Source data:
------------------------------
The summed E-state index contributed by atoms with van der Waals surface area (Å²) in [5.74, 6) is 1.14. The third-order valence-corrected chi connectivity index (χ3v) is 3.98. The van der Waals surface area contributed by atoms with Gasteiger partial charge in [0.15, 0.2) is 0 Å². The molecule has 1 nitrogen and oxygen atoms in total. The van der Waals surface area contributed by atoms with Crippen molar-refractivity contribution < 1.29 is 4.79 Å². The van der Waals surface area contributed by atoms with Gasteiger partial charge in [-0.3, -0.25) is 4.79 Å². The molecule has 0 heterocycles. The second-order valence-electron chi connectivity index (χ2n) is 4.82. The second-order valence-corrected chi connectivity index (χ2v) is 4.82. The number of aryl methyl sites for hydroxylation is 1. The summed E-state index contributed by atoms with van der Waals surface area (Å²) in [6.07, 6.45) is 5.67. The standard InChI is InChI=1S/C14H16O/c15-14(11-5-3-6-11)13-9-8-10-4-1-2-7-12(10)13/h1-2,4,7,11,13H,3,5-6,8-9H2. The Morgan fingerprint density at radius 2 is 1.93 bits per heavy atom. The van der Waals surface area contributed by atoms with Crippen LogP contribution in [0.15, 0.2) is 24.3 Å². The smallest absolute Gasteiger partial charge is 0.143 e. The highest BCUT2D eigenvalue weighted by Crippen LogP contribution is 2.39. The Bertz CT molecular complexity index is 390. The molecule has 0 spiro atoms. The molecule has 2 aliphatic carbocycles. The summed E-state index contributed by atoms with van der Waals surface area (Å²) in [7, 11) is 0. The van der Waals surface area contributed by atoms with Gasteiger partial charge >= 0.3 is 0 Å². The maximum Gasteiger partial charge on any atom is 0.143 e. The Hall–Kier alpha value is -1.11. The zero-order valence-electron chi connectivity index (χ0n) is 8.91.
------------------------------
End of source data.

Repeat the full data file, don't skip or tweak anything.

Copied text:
The summed E-state index contributed by atoms with van der Waals surface area (Å²) in [5.74, 6) is 1.14. The third-order valence-corrected chi connectivity index (χ3v) is 3.98. The van der Waals surface area contributed by atoms with Gasteiger partial charge in [0.15, 0.2) is 0 Å². The molecule has 1 nitrogen and oxygen atoms in total. The van der Waals surface area contributed by atoms with Crippen molar-refractivity contribution < 1.29 is 4.79 Å². The van der Waals surface area contributed by atoms with Gasteiger partial charge in [-0.3, -0.25) is 4.79 Å². The molecule has 0 heterocycles. The second-order valence-electron chi connectivity index (χ2n) is 4.82. The second-order valence-corrected chi connectivity index (χ2v) is 4.82. The number of aryl methyl sites for hydroxylation is 1. The summed E-state index contributed by atoms with van der Waals surface area (Å²) in [6.07, 6.45) is 5.67. The standard InChI is InChI=1S/C14H16O/c15-14(11-5-3-6-11)13-9-8-10-4-1-2-7-12(10)13/h1-2,4,7,11,13H,3,5-6,8-9H2. The Morgan fingerprint density at radius 2 is 1.93 bits per heavy atom. The van der Waals surface area contributed by atoms with Crippen LogP contribution in [0.15, 0.2) is 24.3 Å². The smallest absolute Gasteiger partial charge is 0.143 e. The highest BCUT2D eigenvalue weighted by Crippen LogP contribution is 2.39. The Bertz CT molecular complexity index is 390. The molecule has 0 spiro atoms. The molecule has 2 aliphatic carbocycles. The summed E-state index contributed by atoms with van der Waals surface area (Å²) in [7, 11) is 0. The van der Waals surface area contributed by atoms with Gasteiger partial charge >= 0.3 is 0 Å². The maximum Gasteiger partial charge on any atom is 0.143 e. The Hall–Kier alpha value is -1.11. The zero-order valence-electron chi connectivity index (χ0n) is 8.91.